Meals from the Heart in the French Market
Amelie’s for brunch
Red Fish Grill

Thanks for the reminder. Love that place.

It’s been years, but I recall Jacque-Imo’s as being very good. Seems the reviews are still saying so.

Court of the Two Sisters is well-known for brunch.

Mother’s is killer for breakfast.

We had excellent meals at the Palace Cafe and Bon Ton on our last trip as well.

The Acme Oyster House on Iberville is great, but if there’s a ridiculous line, just go to Felix’s Oyster Bar right across the street. I had excellent fresh shucked oysters there, and it was A.J. Liebling’s favorite shellfish joint.

+1 for Johnny’s and Clover Grill (even better if the waiters are in a dancing mood)

I had a good meal at Mr. B’s, and the bar at Arnaud’s is pretty good as well.

The Old Coffee Pot on St. Peter (next to Pat O’Brien’s) is great for breakfast/brunch.

-1 for Mother’s. Overrated, considering that there are often huge lines.

This is the one I recommend to anyone who asks.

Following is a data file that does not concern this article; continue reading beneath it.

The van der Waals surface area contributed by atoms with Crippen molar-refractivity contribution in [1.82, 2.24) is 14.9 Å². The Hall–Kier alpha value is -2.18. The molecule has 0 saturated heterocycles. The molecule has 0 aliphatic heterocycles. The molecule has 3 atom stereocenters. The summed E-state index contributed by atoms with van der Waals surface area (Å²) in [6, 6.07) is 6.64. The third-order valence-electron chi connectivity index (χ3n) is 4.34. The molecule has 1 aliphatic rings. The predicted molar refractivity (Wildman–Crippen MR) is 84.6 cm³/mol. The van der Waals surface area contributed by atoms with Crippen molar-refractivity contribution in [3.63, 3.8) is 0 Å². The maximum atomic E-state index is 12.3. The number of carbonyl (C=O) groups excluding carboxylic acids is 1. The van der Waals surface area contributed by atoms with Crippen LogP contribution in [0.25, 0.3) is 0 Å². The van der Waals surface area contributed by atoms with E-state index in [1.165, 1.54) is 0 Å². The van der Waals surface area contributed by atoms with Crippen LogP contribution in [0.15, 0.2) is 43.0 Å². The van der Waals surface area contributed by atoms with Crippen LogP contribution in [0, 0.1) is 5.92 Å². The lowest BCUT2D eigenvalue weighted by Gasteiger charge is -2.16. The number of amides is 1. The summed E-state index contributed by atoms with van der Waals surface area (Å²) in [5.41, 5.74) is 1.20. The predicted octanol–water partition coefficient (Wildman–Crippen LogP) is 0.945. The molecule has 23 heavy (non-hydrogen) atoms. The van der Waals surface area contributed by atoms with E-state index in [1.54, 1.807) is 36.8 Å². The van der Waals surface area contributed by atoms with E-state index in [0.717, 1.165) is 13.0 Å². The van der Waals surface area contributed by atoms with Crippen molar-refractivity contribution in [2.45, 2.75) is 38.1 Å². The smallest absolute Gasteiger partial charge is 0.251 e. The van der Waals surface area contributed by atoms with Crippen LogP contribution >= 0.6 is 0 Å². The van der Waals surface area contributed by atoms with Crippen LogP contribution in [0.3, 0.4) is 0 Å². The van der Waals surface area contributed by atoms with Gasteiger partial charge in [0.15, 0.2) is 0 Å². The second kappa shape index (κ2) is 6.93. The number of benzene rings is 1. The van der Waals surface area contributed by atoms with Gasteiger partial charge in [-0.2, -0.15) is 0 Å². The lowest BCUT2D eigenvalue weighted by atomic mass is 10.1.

Note: cash only!

My favorite restaurant in New Orleans is Clancy’s.

Way uptown, almost to Audubon Park at the corner of Annuciation and Webster. There is only on street parking, so take a cab or Uber.

I think you’ll find it’s easier to list the bad places to eat in NOLA than all the good ones. Many of my favorites have been listed, but try a Killer Po’ Boy. Their restaurant is on Dauphine, but it’s more fun to hit the original inside the Erin Rose bar on Conti just off of Bourbon. Or, just go to the Erin Rose for fun.

Kitchen Nightmares and 24 Hours to Hell did a couple of episodes on New Orleans’ restaurants that you might want to watch (Oceana and Old Coffee Pot).